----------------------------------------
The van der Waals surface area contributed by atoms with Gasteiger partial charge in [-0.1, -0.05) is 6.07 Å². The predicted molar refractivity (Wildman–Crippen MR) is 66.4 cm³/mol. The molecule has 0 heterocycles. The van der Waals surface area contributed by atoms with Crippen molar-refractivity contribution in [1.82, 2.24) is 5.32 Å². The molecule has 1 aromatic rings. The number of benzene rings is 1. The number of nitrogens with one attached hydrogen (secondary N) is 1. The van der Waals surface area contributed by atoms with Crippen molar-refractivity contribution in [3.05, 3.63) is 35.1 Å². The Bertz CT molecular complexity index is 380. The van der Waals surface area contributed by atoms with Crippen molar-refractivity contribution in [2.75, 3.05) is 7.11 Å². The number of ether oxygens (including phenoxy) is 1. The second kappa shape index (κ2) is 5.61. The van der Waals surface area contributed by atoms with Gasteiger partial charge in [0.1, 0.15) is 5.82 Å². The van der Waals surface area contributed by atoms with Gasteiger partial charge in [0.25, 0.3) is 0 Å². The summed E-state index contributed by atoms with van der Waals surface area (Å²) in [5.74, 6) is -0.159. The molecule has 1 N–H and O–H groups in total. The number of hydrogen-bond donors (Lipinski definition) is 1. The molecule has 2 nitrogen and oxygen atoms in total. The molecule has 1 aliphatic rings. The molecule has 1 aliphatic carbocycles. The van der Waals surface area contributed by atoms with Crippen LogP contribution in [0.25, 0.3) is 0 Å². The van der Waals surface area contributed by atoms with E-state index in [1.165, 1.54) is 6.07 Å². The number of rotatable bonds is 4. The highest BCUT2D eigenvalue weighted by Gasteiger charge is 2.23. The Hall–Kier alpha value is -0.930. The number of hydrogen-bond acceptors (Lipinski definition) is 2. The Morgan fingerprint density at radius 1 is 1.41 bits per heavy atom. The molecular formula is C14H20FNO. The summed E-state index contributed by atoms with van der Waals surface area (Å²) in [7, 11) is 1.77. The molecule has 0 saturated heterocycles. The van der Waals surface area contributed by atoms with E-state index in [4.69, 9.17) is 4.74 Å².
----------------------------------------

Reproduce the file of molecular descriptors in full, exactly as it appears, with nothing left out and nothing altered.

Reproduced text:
The van der Waals surface area contributed by atoms with Gasteiger partial charge in [-0.1, -0.05) is 6.07 Å². The predicted molar refractivity (Wildman–Crippen MR) is 66.4 cm³/mol. The molecule has 0 heterocycles. The van der Waals surface area contributed by atoms with Crippen molar-refractivity contribution in [1.82, 2.24) is 5.32 Å². The molecule has 1 aromatic rings. The number of benzene rings is 1. The number of nitrogens with one attached hydrogen (secondary N) is 1. The van der Waals surface area contributed by atoms with Crippen molar-refractivity contribution in [3.05, 3.63) is 35.1 Å². The Bertz CT molecular complexity index is 380. The van der Waals surface area contributed by atoms with Crippen molar-refractivity contribution in [2.75, 3.05) is 7.11 Å². The number of ether oxygens (including phenoxy) is 1. The second kappa shape index (κ2) is 5.61. The van der Waals surface area contributed by atoms with Gasteiger partial charge in [0.1, 0.15) is 5.82 Å². The van der Waals surface area contributed by atoms with Gasteiger partial charge in [0.25, 0.3) is 0 Å². The summed E-state index contributed by atoms with van der Waals surface area (Å²) in [5.74, 6) is -0.159. The molecule has 1 N–H and O–H groups in total. The number of hydrogen-bond donors (Lipinski definition) is 1. The molecule has 2 nitrogen and oxygen atoms in total. The molecule has 1 aliphatic rings. The molecule has 1 aliphatic carbocycles. The van der Waals surface area contributed by atoms with Crippen LogP contribution in [0.25, 0.3) is 0 Å². The van der Waals surface area contributed by atoms with E-state index in [1.165, 1.54) is 6.07 Å². The number of rotatable bonds is 4. The highest BCUT2D eigenvalue weighted by Gasteiger charge is 2.23. The Hall–Kier alpha value is -0.930. The number of hydrogen-bond acceptors (Lipinski definition) is 2. The Morgan fingerprint density at radius 1 is 1.41 bits per heavy atom. The molecular formula is C14H20FNO. The summed E-state index contributed by atoms with van der Waals surface area (Å²) in [7, 11) is 1.77. The molecule has 0 saturated heterocycles. The van der Waals surface area contributed by atoms with E-state index in [4.69, 9.17) is 4.74 Å².